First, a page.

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Behind the Sharp Decline in Teen Births

The recently-reported decline in teen pregnancy can be linked almost exclusively to improvements in teens' contraceptive use, according to new data from a major government study, the CDC's National Survey of Family Growth.
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The U.S. teen birth rate declined 9 percent between 2009 and 2010 to a record low of 34 births per 1,000 teens aged 15-19. This marks the third straight year in which birth rates declined for this age group, according to new data from the Centers for Disease Control and Prevention's (CDC) National Center for Health Statistics. Young adults saw similar declines in birthrates, with a 6 percent decline from 2009 to 2010 among women in their early 20s. Meanwhile, newly released 2008 abortion data from the CDC show that the decline in births is accompanied by a decline in abortions, suggesting that the overall teen pregnancy rate is going down, as well.

This good news can be linked almost exclusively to improvements in teens' contraceptive use, according to new data from another major government study, the CDC's National Survey of Family Growth (NSFG). The NSFG interviewed a nationally-representative sample of teens from June 2006 to June 2008, and again from July 2008 to July 2010. Comparing reports between these two time periods shows there was no significant change in the overall proportion of females aged 15-19 who were sexually experienced or engaging in sexual activity. There was, however, a dramatic shift in teen contraceptive use. This encouraging news comes at a time when attacks on contraception are increasing in the political arena.

Guttmacher researchers have found an increase both in teens' use of any contraceptive method at all and in their use of highly effective methods or dual methods. Specifically, hormonal contraceptives were used by 37 percent of sexually active teens in 2006-2008 and by 47 percent in 2008-2010, while use of long-acting reversible contraceptive methods like the IUD increased from 1.4 percent to 4.4 percent. Dual method use -- the use of condoms and hormonal methods simultaneously -- also increased from 16 percent to 23 percent. Additionally, fewer teens reported that they are trying to become pregnant than was the case in years past. In sum, teens are making the decision to be more effective contraceptive users, and their actions appear to be paying off in lower birth rates. Similarly, young women aged 20-24, a group that also experienced substantial declines in birthrates, also increased their use of contraception at last sex.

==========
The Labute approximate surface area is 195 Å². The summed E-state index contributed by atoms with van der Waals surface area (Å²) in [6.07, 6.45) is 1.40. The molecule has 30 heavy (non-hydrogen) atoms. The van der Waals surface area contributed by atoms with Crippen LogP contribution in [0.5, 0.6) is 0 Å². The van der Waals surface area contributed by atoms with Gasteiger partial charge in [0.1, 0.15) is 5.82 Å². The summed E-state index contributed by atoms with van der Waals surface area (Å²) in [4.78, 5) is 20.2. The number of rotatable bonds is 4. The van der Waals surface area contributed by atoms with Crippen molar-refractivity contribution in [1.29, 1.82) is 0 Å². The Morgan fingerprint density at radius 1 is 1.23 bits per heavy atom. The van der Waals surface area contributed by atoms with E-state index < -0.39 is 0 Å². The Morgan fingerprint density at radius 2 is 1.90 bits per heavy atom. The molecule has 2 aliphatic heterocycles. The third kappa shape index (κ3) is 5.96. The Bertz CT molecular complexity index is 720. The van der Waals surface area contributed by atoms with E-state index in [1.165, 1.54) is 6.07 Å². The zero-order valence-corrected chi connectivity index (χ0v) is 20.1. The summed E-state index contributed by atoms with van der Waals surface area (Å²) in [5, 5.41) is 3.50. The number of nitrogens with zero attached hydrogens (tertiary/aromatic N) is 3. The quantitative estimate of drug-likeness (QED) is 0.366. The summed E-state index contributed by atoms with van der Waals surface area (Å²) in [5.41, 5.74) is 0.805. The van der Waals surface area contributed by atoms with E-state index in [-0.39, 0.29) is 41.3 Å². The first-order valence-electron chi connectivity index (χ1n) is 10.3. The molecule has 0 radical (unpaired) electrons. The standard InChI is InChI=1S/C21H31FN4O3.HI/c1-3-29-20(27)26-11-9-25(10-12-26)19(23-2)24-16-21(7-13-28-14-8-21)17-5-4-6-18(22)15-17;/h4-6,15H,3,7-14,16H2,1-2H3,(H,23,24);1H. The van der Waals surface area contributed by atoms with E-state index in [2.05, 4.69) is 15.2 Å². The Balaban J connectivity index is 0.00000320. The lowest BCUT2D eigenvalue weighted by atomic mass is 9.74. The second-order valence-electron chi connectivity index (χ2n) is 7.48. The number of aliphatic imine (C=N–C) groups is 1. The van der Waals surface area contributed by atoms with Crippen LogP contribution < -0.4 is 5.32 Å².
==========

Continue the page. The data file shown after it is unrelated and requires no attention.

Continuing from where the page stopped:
There are currently no direct data available to tell us why teens are changing their contraceptive practices. However, anecdotal reports indicate that recent changes in medical recommendations that allow teens and young adults to access hormonal contraceptives without a pelvic exam or Pap test have made it easier for them to start -- and continue -- using these methods. Additionally, there has been a change in the medical community's thinking around the use of IUDs; in the past, these long-acting methods were often only recommended for women who had already had children, but there is no medical justification for this limitation, and the method is now seen as a "first-line" option for teens who are sexually active and want to delay childbearing for several years. The increase in dual method use suggests a growing commitment among teens to protect themselves against both unintended pregnancy and STIs. All of these changes are occurring in the context of an economic recession, which may have increased teens' motivation to protect themselves against unwanted childbearing.

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